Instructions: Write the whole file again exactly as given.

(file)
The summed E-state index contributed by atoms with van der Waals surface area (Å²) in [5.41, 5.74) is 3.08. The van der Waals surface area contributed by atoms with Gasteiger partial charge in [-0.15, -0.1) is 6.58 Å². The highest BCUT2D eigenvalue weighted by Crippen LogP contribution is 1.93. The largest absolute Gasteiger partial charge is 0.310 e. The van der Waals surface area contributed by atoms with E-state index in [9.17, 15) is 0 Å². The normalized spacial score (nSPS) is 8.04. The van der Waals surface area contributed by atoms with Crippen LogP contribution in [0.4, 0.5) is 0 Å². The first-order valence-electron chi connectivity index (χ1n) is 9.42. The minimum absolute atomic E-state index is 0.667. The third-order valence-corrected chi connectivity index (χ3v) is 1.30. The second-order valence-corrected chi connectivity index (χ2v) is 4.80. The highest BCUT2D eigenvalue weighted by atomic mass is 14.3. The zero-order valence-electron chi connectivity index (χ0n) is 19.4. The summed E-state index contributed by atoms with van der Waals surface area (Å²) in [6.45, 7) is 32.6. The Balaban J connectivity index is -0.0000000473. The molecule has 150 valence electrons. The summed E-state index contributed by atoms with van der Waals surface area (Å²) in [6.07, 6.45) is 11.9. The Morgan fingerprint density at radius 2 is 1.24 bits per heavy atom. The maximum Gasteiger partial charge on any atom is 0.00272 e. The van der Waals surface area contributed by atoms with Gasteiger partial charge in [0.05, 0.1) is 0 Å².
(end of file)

The summed E-state index contributed by atoms with van der Waals surface area (Å²) in [5.41, 5.74) is 3.08. The van der Waals surface area contributed by atoms with Gasteiger partial charge in [-0.15, -0.1) is 6.58 Å². The highest BCUT2D eigenvalue weighted by Crippen LogP contribution is 1.93. The largest absolute Gasteiger partial charge is 0.310 e. The van der Waals surface area contributed by atoms with E-state index in [9.17, 15) is 0 Å². The normalized spacial score (nSPS) is 8.04. The van der Waals surface area contributed by atoms with Crippen LogP contribution in [0.4, 0.5) is 0 Å². The first-order valence-electron chi connectivity index (χ1n) is 9.42. The minimum absolute atomic E-state index is 0.667. The third-order valence-corrected chi connectivity index (χ3v) is 1.30. The second-order valence-corrected chi connectivity index (χ2v) is 4.80. The highest BCUT2D eigenvalue weighted by atomic mass is 14.3. The zero-order valence-electron chi connectivity index (χ0n) is 19.4. The summed E-state index contributed by atoms with van der Waals surface area (Å²) in [6.45, 7) is 32.6. The Balaban J connectivity index is -0.0000000473. The molecule has 150 valence electrons. The summed E-state index contributed by atoms with van der Waals surface area (Å²) in [6.07, 6.45) is 11.9. The Morgan fingerprint density at radius 2 is 1.24 bits per heavy atom. The maximum Gasteiger partial charge on any atom is 0.00272 e. The van der Waals surface area contributed by atoms with Gasteiger partial charge in [0.05, 0.1) is 0 Å².